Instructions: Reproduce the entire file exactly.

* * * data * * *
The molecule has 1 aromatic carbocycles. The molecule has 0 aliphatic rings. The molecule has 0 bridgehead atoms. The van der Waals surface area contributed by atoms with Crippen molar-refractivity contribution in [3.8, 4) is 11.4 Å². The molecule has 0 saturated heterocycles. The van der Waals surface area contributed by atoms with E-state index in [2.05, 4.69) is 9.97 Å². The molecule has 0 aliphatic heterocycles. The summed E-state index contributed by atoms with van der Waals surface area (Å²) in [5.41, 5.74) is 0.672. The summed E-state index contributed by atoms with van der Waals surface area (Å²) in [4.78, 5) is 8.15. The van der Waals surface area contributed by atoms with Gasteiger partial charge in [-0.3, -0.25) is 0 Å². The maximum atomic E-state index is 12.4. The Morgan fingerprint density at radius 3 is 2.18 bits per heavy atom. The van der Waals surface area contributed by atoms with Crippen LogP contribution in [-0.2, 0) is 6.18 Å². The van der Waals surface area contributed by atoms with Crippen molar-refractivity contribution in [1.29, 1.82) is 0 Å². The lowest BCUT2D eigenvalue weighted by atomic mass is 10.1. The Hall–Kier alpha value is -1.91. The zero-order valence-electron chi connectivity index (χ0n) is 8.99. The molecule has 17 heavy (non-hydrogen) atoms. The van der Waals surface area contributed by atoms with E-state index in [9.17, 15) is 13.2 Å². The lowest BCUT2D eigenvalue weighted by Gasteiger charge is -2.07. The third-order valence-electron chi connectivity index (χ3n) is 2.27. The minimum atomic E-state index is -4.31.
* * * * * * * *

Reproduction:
The molecule has 1 aromatic carbocycles. The molecule has 0 aliphatic rings. The molecule has 0 bridgehead atoms. The van der Waals surface area contributed by atoms with Crippen molar-refractivity contribution in [3.8, 4) is 11.4 Å². The molecule has 0 saturated heterocycles. The van der Waals surface area contributed by atoms with E-state index in [2.05, 4.69) is 9.97 Å². The molecule has 0 aliphatic heterocycles. The summed E-state index contributed by atoms with van der Waals surface area (Å²) in [5.41, 5.74) is 0.672. The summed E-state index contributed by atoms with van der Waals surface area (Å²) in [4.78, 5) is 8.15. The van der Waals surface area contributed by atoms with Gasteiger partial charge in [-0.3, -0.25) is 0 Å². The maximum atomic E-state index is 12.4. The Morgan fingerprint density at radius 3 is 2.18 bits per heavy atom. The van der Waals surface area contributed by atoms with Crippen LogP contribution in [-0.2, 0) is 6.18 Å². The van der Waals surface area contributed by atoms with Crippen molar-refractivity contribution in [1.29, 1.82) is 0 Å². The lowest BCUT2D eigenvalue weighted by atomic mass is 10.1. The Hall–Kier alpha value is -1.91. The zero-order valence-electron chi connectivity index (χ0n) is 8.99. The molecule has 17 heavy (non-hydrogen) atoms. The van der Waals surface area contributed by atoms with E-state index in [9.17, 15) is 13.2 Å². The lowest BCUT2D eigenvalue weighted by Gasteiger charge is -2.07. The third-order valence-electron chi connectivity index (χ3n) is 2.27. The minimum atomic E-state index is -4.31.